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Sounders are unlucky in draw
If Seattle advances past Tuesday's fourth-round match against Cal FC, it will play its quarterfinal game on the road regardless of its opponent — and coach Sigi Schmid wasn't quite sure that was due to chance.
Seattle Times staff reporter
U.S. Open Cup match: Cal FC @ Sounders FC, 7 p.m., FSC
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TUKWILA — Sigi Schmid has a sense about the U.S. Open Cup draw.
The Sounders FC coach saw that if his team advances past Tuesday's fourth-round match against amateur side Cal FC, it was drawn to play its quarterfinal game on the road regardless of its opponent — and he wasn't quite sure that was due to chance.
Hosting rights for the early rounds of the Open Cup are determined through a blind draw by U.S. Soccer. Seattle, the three-time defending champion, has regularly been on the losing end of the 50-50 odds this year.
"Obviously, the coin is not favorable to us," joked Schmid, whose comments then took a serious turn.
"Being very frank, I think U.S. Soccer is trying to make it difficult for us to win an Open Cup. It's almost like sometimes I get the feeling like they'd rather not see us win it again, for whatever reasons."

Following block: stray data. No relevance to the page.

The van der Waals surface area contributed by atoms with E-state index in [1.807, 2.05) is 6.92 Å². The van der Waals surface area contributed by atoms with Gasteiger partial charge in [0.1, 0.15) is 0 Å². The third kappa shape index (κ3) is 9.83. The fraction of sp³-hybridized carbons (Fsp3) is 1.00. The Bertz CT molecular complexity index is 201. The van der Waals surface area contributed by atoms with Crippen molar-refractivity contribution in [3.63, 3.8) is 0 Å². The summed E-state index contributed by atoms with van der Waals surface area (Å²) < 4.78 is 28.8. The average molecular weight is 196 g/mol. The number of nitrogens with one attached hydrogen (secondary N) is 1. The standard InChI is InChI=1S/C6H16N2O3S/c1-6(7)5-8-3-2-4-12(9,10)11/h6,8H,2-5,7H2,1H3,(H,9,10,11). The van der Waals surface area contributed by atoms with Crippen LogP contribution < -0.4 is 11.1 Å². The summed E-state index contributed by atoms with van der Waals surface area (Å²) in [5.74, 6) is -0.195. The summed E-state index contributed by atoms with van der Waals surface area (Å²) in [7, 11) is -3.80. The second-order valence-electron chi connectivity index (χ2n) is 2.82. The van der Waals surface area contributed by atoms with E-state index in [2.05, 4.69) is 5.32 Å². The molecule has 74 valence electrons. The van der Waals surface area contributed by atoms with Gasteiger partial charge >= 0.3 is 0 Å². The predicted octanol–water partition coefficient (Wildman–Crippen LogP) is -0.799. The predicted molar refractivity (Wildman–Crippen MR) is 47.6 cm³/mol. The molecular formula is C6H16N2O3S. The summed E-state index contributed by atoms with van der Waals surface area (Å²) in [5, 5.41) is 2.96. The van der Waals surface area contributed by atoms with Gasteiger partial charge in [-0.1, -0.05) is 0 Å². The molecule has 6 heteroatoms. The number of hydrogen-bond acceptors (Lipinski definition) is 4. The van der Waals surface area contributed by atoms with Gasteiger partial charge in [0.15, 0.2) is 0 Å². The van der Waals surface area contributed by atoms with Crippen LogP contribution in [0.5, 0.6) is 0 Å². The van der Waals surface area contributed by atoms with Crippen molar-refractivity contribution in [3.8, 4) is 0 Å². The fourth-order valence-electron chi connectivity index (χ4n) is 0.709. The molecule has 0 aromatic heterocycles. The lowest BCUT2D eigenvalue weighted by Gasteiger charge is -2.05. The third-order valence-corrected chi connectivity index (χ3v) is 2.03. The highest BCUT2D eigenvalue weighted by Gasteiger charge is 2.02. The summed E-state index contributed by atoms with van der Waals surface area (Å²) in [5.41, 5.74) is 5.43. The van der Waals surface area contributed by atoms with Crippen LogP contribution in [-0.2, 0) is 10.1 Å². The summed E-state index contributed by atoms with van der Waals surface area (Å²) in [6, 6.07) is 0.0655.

In pointed comments Sunday afternoon, Schmid noted that the draw has appeared to favor D.C. United and Sporting Kansas City. He added that Kevin Payne, D.C. United CEO and president, and Peter Vermes, Sporting KC coach, have each served on the U.S. Soccer executive committee.
"Surprisingly," Schmid quipped.
The Sounders have played 12 of their 15 Open Cup games at home since joining MLS, but hosting rights before this year were subject to a closed-envelope bidding process. In January, U.S. Soccer changed the policy to a random-selection process through the quarterfinals, which hasn't been to the Sounders' favor.
They first lost hosting rights to the Atlanta Silverbacks in the third round, but purchased them directly from the second-tier North American Soccer League team. Seattle also lost out to rival Portland in the fourth round, but benefited when the Timbers were upset by Cal FC.
If the Sounders advance to the quarterfinals, they will play either at San Jose (MLS) or Minnesota (NASL) on June 26, provided another deal isn't made.
Does Schmid think the federation is actively working against his team behind closed doors?
"I wouldn't say working against us, but a two-headed coin usually comes up heads," he said with a laugh. "I'm not saying they're using a two-headed coin, but I mean nobody sees the coin flip. Nobody is there."
Schmid said he has experienced some peculiar events in international soccer, where the draws "turned out exactly the way you wanted them to turn out." And it's not uncommon for conspiracy theories to be associated with draws in major tournaments.
The solution? Transparency, which, Schmid said, is only possible "when you don't have anything to hide."
Joshua Mayers: 206-464-3184 or email@example.com. On Twitter @joshuamayers.